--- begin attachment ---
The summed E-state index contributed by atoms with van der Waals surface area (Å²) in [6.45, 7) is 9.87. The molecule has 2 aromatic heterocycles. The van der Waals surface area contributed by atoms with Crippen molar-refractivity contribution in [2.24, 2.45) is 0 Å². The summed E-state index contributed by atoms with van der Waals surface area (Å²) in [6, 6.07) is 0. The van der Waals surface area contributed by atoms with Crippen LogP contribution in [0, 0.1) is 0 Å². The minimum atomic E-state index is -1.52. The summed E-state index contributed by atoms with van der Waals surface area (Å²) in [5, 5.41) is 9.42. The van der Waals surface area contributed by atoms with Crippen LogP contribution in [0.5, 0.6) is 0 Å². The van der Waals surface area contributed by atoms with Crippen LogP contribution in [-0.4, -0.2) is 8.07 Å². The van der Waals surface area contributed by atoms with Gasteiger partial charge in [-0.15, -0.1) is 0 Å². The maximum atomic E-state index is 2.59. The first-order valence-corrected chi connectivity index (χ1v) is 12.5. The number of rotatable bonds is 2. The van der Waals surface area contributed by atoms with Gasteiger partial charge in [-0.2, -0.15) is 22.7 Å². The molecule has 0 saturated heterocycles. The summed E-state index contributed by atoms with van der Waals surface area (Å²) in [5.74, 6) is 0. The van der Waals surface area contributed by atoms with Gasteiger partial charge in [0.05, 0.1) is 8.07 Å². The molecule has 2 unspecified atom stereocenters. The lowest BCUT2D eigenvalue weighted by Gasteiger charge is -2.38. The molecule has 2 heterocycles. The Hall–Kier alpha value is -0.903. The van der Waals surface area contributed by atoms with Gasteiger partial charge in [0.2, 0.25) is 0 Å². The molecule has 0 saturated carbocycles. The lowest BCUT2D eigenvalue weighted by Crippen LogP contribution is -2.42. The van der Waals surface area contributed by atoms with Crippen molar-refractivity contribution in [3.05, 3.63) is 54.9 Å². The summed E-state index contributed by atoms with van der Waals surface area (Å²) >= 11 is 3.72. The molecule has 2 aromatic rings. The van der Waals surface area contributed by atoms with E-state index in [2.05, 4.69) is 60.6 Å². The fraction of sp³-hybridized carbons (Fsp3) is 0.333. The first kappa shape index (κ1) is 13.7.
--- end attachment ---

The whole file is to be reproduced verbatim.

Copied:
The summed E-state index contributed by atoms with van der Waals surface area (Å²) in [6.45, 7) is 9.87. The molecule has 2 aromatic heterocycles. The van der Waals surface area contributed by atoms with Crippen molar-refractivity contribution in [2.24, 2.45) is 0 Å². The summed E-state index contributed by atoms with van der Waals surface area (Å²) in [6, 6.07) is 0. The van der Waals surface area contributed by atoms with Crippen LogP contribution in [0, 0.1) is 0 Å². The minimum atomic E-state index is -1.52. The summed E-state index contributed by atoms with van der Waals surface area (Å²) in [5, 5.41) is 9.42. The van der Waals surface area contributed by atoms with Crippen LogP contribution in [0.5, 0.6) is 0 Å². The van der Waals surface area contributed by atoms with Crippen LogP contribution in [-0.4, -0.2) is 8.07 Å². The van der Waals surface area contributed by atoms with Gasteiger partial charge in [-0.15, -0.1) is 0 Å². The maximum atomic E-state index is 2.59. The first-order valence-corrected chi connectivity index (χ1v) is 12.5. The number of rotatable bonds is 2. The van der Waals surface area contributed by atoms with Gasteiger partial charge in [-0.2, -0.15) is 22.7 Å². The molecule has 0 saturated heterocycles. The summed E-state index contributed by atoms with van der Waals surface area (Å²) in [5.74, 6) is 0. The van der Waals surface area contributed by atoms with Gasteiger partial charge in [0.05, 0.1) is 8.07 Å². The molecule has 2 unspecified atom stereocenters. The lowest BCUT2D eigenvalue weighted by Gasteiger charge is -2.38. The molecule has 2 heterocycles. The Hall–Kier alpha value is -0.903. The van der Waals surface area contributed by atoms with Gasteiger partial charge in [0.2, 0.25) is 0 Å². The molecule has 0 saturated carbocycles. The lowest BCUT2D eigenvalue weighted by Crippen LogP contribution is -2.42. The van der Waals surface area contributed by atoms with Crippen molar-refractivity contribution in [3.05, 3.63) is 54.9 Å². The summed E-state index contributed by atoms with van der Waals surface area (Å²) >= 11 is 3.72. The molecule has 2 aromatic rings. The van der Waals surface area contributed by atoms with E-state index in [2.05, 4.69) is 60.6 Å². The fraction of sp³-hybridized carbons (Fsp3) is 0.333. The first kappa shape index (κ1) is 13.7.